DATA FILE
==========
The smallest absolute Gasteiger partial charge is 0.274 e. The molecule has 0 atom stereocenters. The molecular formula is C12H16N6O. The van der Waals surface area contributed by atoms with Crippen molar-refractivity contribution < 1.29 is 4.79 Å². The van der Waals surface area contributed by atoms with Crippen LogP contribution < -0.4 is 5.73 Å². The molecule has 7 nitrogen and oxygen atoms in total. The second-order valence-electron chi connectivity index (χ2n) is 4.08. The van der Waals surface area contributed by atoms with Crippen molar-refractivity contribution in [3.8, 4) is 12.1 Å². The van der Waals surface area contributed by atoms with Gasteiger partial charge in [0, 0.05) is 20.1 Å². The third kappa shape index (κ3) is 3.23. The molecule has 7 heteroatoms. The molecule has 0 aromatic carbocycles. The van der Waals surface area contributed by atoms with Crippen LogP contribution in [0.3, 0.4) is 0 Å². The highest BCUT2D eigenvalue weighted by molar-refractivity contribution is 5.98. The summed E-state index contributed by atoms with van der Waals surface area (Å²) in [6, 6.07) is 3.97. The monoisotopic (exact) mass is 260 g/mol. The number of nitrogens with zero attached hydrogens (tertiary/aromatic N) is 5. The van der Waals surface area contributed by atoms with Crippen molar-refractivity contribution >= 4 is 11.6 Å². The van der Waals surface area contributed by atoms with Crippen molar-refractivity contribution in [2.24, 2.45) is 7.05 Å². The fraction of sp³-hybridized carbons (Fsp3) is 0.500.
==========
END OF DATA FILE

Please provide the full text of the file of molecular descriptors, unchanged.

The smallest absolute Gasteiger partial charge is 0.274 e. The molecule has 0 atom stereocenters. The molecular formula is C12H16N6O. The van der Waals surface area contributed by atoms with Crippen molar-refractivity contribution < 1.29 is 4.79 Å². The van der Waals surface area contributed by atoms with Crippen LogP contribution < -0.4 is 5.73 Å². The molecule has 7 nitrogen and oxygen atoms in total. The second-order valence-electron chi connectivity index (χ2n) is 4.08. The van der Waals surface area contributed by atoms with Crippen molar-refractivity contribution in [3.8, 4) is 12.1 Å². The van der Waals surface area contributed by atoms with Gasteiger partial charge in [0, 0.05) is 20.1 Å². The third kappa shape index (κ3) is 3.23. The molecule has 7 heteroatoms. The molecule has 0 aromatic carbocycles. The van der Waals surface area contributed by atoms with Crippen LogP contribution in [0.3, 0.4) is 0 Å². The highest BCUT2D eigenvalue weighted by molar-refractivity contribution is 5.98. The summed E-state index contributed by atoms with van der Waals surface area (Å²) in [6, 6.07) is 3.97. The monoisotopic (exact) mass is 260 g/mol. The number of nitrogens with zero attached hydrogens (tertiary/aromatic N) is 5. The van der Waals surface area contributed by atoms with Crippen molar-refractivity contribution >= 4 is 11.6 Å². The van der Waals surface area contributed by atoms with Crippen molar-refractivity contribution in [2.24, 2.45) is 7.05 Å². The fraction of sp³-hybridized carbons (Fsp3) is 0.500.